Kickstarter Fiasco Coolest Cooler Has New Plan To Pay For 20,000 Undelivered Coolers

By Mike Rogoway
The Oregonian, Portland, Ore.

WWR Article Summary (tl;dr) Coolest Cooler is the second-most popular project in Kickstarter history, raising more than $13 million from 60,000 backers. But the company quickly became overwhelmed by the demand and found the money it raised didn’t cover the cost of manufacturing the coolers.

The Oregonian, Portland, Ore.

Supporters of Kickstarter project Coolest Cooler in 2014 paid $200 to support the project in expectation of a tricked-out cooler with a built-in blender, waterproof wireless speaker and other features.

Now, after nearly four years, the Portland company apparently still owes somewhere around 20,000 coolers to its crowdfunding backers.

It appears to have delivered little more than 1,000 coolers to its backers in the past 12 months.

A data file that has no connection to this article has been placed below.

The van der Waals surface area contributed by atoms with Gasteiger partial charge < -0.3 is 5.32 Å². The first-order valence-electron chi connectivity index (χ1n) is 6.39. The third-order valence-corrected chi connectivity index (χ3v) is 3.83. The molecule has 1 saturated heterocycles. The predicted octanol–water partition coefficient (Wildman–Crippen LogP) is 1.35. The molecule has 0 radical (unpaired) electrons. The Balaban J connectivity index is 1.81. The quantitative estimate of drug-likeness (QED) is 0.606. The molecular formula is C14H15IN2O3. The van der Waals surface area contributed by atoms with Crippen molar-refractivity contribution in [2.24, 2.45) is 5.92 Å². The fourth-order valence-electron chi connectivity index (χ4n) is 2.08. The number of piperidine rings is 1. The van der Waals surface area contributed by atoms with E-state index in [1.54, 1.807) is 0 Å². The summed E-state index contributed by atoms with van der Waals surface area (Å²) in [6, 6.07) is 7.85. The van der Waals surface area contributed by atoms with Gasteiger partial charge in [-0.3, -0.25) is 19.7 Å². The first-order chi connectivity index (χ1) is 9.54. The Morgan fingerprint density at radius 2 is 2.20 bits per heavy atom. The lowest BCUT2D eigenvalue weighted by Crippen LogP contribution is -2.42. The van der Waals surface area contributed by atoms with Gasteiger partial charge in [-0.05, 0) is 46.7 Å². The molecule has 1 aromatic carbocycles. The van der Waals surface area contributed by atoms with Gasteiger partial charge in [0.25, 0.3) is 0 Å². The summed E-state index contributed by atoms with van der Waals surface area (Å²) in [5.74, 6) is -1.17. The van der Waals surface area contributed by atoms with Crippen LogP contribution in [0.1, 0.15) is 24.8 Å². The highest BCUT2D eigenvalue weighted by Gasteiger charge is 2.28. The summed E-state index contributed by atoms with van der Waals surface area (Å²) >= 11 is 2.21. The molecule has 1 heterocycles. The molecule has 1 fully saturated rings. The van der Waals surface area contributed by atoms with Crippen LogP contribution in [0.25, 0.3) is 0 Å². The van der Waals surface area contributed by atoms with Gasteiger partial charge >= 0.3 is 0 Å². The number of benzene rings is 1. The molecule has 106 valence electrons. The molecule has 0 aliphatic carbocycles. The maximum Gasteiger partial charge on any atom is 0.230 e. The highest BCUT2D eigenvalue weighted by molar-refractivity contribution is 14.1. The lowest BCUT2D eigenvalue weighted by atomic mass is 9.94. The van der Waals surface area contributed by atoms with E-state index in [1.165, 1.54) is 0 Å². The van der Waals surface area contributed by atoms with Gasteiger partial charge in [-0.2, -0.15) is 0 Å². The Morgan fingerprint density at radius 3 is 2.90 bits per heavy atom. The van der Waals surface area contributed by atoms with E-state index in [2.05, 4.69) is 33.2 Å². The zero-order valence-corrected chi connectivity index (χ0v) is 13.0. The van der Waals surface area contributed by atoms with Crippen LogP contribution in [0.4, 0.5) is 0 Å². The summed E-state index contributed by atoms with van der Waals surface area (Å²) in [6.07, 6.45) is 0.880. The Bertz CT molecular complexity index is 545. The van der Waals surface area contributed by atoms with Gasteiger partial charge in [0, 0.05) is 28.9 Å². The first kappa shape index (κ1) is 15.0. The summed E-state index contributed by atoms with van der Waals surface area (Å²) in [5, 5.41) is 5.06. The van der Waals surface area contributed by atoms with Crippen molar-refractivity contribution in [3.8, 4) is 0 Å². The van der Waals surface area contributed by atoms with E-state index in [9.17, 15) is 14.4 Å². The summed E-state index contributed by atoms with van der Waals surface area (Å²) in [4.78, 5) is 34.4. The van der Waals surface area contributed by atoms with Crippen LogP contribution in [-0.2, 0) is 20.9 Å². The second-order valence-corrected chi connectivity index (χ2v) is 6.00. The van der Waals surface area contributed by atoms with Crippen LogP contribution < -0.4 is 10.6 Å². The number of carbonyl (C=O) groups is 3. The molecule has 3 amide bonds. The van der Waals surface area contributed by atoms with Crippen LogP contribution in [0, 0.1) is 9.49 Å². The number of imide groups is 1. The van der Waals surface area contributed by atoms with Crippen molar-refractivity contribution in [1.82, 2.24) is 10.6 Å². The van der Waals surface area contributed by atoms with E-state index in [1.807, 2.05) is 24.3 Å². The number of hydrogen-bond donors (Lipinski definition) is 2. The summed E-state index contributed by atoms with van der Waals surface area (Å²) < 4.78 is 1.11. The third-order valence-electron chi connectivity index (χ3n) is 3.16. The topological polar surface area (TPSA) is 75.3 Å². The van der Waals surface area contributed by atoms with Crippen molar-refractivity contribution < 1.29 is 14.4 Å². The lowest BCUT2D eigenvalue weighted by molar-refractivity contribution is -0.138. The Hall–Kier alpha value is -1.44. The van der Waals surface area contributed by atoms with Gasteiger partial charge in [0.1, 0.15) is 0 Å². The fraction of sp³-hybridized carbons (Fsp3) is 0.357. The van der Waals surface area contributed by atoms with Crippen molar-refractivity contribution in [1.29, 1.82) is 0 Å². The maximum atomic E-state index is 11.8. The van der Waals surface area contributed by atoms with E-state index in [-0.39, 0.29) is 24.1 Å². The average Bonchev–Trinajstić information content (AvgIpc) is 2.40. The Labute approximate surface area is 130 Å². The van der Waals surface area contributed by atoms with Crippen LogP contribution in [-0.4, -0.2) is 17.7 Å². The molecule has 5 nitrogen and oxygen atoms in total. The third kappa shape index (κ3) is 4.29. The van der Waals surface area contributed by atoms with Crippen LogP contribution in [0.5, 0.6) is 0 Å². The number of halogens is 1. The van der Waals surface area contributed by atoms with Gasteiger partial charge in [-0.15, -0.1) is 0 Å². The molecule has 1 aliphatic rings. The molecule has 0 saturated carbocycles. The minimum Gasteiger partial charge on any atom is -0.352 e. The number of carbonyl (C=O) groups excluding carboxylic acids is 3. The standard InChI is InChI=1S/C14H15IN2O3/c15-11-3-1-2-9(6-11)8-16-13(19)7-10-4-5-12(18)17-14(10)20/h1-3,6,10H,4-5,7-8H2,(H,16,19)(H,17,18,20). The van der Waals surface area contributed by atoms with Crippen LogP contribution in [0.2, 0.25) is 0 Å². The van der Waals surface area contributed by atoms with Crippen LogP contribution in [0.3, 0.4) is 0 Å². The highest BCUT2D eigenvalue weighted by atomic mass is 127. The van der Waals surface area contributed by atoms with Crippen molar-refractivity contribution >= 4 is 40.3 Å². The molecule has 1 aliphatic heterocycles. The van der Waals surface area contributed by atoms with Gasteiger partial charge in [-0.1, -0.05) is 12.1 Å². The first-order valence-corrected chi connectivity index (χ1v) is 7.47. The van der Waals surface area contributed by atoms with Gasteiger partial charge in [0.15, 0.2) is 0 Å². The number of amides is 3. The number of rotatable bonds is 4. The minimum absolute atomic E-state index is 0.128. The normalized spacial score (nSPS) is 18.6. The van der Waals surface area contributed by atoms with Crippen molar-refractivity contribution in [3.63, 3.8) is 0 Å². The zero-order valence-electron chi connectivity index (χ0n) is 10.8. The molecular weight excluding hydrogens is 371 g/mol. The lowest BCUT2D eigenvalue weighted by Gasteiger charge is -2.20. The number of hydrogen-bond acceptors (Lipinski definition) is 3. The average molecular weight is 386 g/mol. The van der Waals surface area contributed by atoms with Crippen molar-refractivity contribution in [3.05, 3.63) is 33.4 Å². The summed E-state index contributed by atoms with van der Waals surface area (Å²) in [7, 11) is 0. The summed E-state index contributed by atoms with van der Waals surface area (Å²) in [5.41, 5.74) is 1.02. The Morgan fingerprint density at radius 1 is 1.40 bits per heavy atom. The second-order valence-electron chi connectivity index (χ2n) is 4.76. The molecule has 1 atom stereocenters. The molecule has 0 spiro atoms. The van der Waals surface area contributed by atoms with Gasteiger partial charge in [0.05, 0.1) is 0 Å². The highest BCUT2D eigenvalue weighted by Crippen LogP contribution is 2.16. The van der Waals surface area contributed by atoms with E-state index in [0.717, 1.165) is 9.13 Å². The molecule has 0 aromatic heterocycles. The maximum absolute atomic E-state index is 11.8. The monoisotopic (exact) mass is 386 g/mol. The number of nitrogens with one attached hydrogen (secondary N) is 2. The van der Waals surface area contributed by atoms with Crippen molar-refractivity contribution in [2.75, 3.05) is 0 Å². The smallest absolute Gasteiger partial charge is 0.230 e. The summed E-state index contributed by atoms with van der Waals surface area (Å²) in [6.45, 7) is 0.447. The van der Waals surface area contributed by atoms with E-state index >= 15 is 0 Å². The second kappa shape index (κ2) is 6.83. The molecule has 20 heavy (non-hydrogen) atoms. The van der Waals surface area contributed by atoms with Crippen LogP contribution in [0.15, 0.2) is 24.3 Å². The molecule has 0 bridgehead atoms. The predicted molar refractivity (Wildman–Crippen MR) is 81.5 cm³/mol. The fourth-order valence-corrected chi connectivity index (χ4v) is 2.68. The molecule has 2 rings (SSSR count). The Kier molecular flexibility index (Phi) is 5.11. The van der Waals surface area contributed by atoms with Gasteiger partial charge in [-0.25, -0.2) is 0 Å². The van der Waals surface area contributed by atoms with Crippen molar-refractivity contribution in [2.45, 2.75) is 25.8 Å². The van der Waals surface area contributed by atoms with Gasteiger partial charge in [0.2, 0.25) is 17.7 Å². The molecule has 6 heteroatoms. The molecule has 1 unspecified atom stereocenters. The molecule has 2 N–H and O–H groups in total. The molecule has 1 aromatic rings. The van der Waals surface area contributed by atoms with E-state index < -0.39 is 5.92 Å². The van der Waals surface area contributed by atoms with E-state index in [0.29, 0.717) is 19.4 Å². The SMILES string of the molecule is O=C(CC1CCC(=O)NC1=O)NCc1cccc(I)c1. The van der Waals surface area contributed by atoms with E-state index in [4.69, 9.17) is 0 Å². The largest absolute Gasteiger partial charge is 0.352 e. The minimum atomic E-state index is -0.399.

Still, Coolest Cooler said it’s committed to closing the gap.

“We’re still making and shipping coolers, and we’re still focused 100 percent on getting every last remaining backer the cooler they deserve,” campaign founder Ryan Grepper told backers in a YouTube video posted last week.

In the video Grepper said he hoped to finance the projection of more coolers by selling accessories, such as replacement batteries, chargers and other products yet to be identified.

Coolest Cooler is the second-most popular project in Kickstarter history, raising more than $13 million from 60,000 backers after being featured on national TV shows and popular websites. But the company quickly became overwhelmed by the demand and found the money it raised didn’t cover the cost of manufacturing the coolers.

Kickstarter, conceived as a way for artisans and independent craftspeople to fund imaginative projects through crowdfunding campaigns, proved ill-suited for mass-produced consumer products from inexperienced entrepreneurs like Grepper.

Coolest delivered just 39,000 of the 60,000 coolers it promised by June 2017, when the company reached a settlement with the Oregon Department of Justice.

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